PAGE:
The new catalyst has three different active sites for the reaction

Friday, August 26th, 2022

A research team led by Prof. Minhua Shao from the Department of Chemical and Biological Engineering at HKUST, has discovered a new fuel-cell catalyst to replace pure platinum:

It not only cuts down the proportion of platinum used by 80 percent, but it also set a record in terms of the cell’s durability level.

Despite a low portion of platinum, the new hybrid catalyst developed by the research team managed to maintain the platinum catalytic activity at 97% after 100,000 cycles of accelerated stress test, compared to the current catalyst which normally sees a drop of over 50% in performance after just 30,000 cycles. In another test, the new fuel cell did not show any performance decay after operating for 200 hours.

One reason behind such outstanding performance was the fact that the new catalyst has three different active sites for the reaction, instead of just one in current catalysts. Using a formula containing atomically dispersed platinum, iron single atoms, and platinum-iron nanoparticles, the new mix accelerates the reaction rate and achieves a catalytic activity 3.7 times higher than the platinum itself. Theoretically, the higher the catalytic activity, the greater the power it delivers.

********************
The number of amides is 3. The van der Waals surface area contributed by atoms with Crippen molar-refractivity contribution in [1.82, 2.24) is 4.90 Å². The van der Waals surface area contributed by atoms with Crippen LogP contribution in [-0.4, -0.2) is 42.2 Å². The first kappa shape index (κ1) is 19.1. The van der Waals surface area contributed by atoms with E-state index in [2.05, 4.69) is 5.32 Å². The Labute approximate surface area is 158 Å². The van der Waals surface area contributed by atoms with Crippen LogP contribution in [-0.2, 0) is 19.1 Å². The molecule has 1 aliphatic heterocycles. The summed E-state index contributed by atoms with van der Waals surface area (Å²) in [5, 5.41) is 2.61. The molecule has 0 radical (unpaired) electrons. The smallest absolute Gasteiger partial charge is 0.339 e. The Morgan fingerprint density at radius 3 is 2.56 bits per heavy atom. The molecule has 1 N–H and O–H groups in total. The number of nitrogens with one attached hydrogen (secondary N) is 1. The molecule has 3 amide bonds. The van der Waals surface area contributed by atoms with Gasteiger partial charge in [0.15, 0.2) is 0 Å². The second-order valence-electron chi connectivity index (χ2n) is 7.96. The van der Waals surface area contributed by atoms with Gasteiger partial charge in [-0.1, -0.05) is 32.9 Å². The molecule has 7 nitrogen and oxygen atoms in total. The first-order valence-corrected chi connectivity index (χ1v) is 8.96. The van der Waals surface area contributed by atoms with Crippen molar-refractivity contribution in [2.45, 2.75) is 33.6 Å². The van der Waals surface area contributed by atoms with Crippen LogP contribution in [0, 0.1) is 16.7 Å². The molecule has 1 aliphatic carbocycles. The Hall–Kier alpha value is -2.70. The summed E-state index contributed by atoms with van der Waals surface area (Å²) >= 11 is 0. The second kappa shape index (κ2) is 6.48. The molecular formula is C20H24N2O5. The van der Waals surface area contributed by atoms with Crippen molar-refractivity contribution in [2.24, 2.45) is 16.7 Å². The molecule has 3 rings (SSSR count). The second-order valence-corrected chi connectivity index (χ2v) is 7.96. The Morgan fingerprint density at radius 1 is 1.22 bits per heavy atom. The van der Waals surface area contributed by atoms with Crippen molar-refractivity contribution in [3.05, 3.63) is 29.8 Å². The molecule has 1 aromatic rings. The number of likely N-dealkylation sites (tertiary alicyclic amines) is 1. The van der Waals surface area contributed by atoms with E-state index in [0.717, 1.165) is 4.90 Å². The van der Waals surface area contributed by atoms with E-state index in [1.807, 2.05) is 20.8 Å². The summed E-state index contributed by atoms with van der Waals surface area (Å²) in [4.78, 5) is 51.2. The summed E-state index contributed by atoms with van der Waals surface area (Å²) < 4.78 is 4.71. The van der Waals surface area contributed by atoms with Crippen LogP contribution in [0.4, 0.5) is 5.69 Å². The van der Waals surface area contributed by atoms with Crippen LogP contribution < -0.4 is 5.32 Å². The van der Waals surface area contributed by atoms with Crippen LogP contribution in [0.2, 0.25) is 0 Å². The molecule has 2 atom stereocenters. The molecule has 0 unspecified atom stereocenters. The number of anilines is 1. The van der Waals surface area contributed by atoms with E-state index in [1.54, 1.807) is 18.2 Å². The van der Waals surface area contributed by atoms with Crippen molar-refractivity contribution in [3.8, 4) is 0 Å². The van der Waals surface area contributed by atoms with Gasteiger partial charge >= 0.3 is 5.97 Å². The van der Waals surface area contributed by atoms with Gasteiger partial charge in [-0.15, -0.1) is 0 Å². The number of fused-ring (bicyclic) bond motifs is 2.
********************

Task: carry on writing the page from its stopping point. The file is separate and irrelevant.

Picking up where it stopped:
1. Goober says:

    You guys remember about ten years ago when fuel cells were universally touted as the next generation for automotive propulsion?

    Pepperidge Farms remembers.

    Whatever happened to that? Where did fuel cells go? That was a technology that actually looked like it might be a path forward, but then it just sort of dropped out of the public conscious and fizzled out.

    Anyone have any insight on it?

  2. Gavin Longmuir says:

    Fuel cells require hydrogen. Hydrogen does not occur naturally on Planet Earth — it has to be expensively manufactured using some other source of energy, like oil. Why not just use the oil directly in the engine?

    And then hydrogen is very difficult to contain, and has relatively low energy content per unit mass or unit volume. Not so useful for vehicles.

    The fuel cell is a solution looking for a problem.

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